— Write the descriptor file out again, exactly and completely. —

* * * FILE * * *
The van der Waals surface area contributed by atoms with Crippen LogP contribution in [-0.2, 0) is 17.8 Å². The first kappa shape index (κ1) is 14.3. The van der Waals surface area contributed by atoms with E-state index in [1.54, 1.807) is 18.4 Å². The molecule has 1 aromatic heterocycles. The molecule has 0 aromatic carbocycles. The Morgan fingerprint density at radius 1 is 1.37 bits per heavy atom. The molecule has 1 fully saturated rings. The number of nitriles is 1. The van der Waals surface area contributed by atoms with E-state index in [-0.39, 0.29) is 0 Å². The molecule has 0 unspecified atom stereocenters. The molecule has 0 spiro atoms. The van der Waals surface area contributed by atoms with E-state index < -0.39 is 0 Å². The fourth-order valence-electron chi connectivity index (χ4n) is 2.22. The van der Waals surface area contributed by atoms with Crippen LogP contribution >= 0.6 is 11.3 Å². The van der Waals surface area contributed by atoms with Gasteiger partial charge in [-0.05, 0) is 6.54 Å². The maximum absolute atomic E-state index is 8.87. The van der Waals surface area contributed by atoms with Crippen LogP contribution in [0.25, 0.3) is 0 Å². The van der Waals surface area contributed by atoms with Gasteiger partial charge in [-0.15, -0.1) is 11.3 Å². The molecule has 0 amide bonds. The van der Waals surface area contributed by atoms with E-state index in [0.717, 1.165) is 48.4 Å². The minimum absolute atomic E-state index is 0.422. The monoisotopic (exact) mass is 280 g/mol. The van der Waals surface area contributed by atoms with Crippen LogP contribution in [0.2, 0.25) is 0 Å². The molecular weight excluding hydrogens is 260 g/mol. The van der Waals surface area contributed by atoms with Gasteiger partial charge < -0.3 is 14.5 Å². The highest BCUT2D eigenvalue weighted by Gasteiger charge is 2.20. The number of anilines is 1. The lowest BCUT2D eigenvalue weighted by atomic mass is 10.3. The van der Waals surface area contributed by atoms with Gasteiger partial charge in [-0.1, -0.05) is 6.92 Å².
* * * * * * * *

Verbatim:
The van der Waals surface area contributed by atoms with Crippen LogP contribution in [-0.2, 0) is 17.8 Å². The first kappa shape index (κ1) is 14.3. The van der Waals surface area contributed by atoms with E-state index in [1.54, 1.807) is 18.4 Å². The molecule has 1 aromatic heterocycles. The molecule has 0 aromatic carbocycles. The Morgan fingerprint density at radius 1 is 1.37 bits per heavy atom. The molecule has 1 fully saturated rings. The number of nitriles is 1. The van der Waals surface area contributed by atoms with E-state index in [-0.39, 0.29) is 0 Å². The molecule has 0 unspecified atom stereocenters. The molecule has 0 spiro atoms. The van der Waals surface area contributed by atoms with E-state index < -0.39 is 0 Å². The fourth-order valence-electron chi connectivity index (χ4n) is 2.22. The van der Waals surface area contributed by atoms with Crippen LogP contribution >= 0.6 is 11.3 Å². The van der Waals surface area contributed by atoms with Gasteiger partial charge in [-0.05, 0) is 6.54 Å². The maximum absolute atomic E-state index is 8.87. The van der Waals surface area contributed by atoms with Crippen LogP contribution in [0.25, 0.3) is 0 Å². The van der Waals surface area contributed by atoms with Gasteiger partial charge in [-0.15, -0.1) is 11.3 Å². The molecule has 0 amide bonds. The van der Waals surface area contributed by atoms with E-state index in [0.717, 1.165) is 48.4 Å². The minimum absolute atomic E-state index is 0.422. The monoisotopic (exact) mass is 280 g/mol. The van der Waals surface area contributed by atoms with Crippen LogP contribution in [0.2, 0.25) is 0 Å². The molecular weight excluding hydrogens is 260 g/mol. The van der Waals surface area contributed by atoms with Gasteiger partial charge < -0.3 is 14.5 Å². The highest BCUT2D eigenvalue weighted by Gasteiger charge is 2.20. The number of anilines is 1. The lowest BCUT2D eigenvalue weighted by atomic mass is 10.3. The van der Waals surface area contributed by atoms with Gasteiger partial charge in [-0.1, -0.05) is 6.92 Å².